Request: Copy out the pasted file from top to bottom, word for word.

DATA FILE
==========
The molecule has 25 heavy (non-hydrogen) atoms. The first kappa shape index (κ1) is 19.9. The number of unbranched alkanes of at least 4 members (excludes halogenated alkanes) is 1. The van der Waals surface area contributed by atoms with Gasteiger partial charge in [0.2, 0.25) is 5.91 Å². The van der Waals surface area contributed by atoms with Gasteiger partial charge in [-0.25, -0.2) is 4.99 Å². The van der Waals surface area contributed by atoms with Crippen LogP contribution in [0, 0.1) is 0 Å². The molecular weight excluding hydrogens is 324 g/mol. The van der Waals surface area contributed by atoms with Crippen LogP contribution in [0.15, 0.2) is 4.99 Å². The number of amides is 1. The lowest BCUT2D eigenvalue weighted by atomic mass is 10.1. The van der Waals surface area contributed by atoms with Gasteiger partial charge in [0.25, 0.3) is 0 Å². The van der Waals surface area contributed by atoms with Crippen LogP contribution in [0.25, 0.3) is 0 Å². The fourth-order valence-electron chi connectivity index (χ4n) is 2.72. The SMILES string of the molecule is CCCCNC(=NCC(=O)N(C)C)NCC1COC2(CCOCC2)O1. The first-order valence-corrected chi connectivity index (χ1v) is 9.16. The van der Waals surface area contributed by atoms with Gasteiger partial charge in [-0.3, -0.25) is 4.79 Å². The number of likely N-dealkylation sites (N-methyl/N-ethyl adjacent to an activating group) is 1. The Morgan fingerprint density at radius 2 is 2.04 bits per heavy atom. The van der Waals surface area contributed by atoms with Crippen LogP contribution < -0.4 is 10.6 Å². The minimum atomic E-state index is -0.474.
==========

The molecule has 25 heavy (non-hydrogen) atoms. The first kappa shape index (κ1) is 19.9. The number of unbranched alkanes of at least 4 members (excludes halogenated alkanes) is 1. The van der Waals surface area contributed by atoms with Gasteiger partial charge in [0.2, 0.25) is 5.91 Å². The van der Waals surface area contributed by atoms with Gasteiger partial charge in [-0.25, -0.2) is 4.99 Å². The van der Waals surface area contributed by atoms with Crippen LogP contribution in [0, 0.1) is 0 Å². The molecular weight excluding hydrogens is 324 g/mol. The van der Waals surface area contributed by atoms with Crippen LogP contribution in [0.15, 0.2) is 4.99 Å². The number of amides is 1. The lowest BCUT2D eigenvalue weighted by atomic mass is 10.1. The van der Waals surface area contributed by atoms with Gasteiger partial charge in [0.25, 0.3) is 0 Å². The van der Waals surface area contributed by atoms with Crippen LogP contribution in [0.25, 0.3) is 0 Å². The fourth-order valence-electron chi connectivity index (χ4n) is 2.72. The SMILES string of the molecule is CCCCNC(=NCC(=O)N(C)C)NCC1COC2(CCOCC2)O1. The first-order valence-corrected chi connectivity index (χ1v) is 9.16. The van der Waals surface area contributed by atoms with Gasteiger partial charge in [-0.3, -0.25) is 4.79 Å². The number of likely N-dealkylation sites (N-methyl/N-ethyl adjacent to an activating group) is 1. The Morgan fingerprint density at radius 2 is 2.04 bits per heavy atom. The van der Waals surface area contributed by atoms with Crippen LogP contribution < -0.4 is 10.6 Å². The minimum atomic E-state index is -0.474.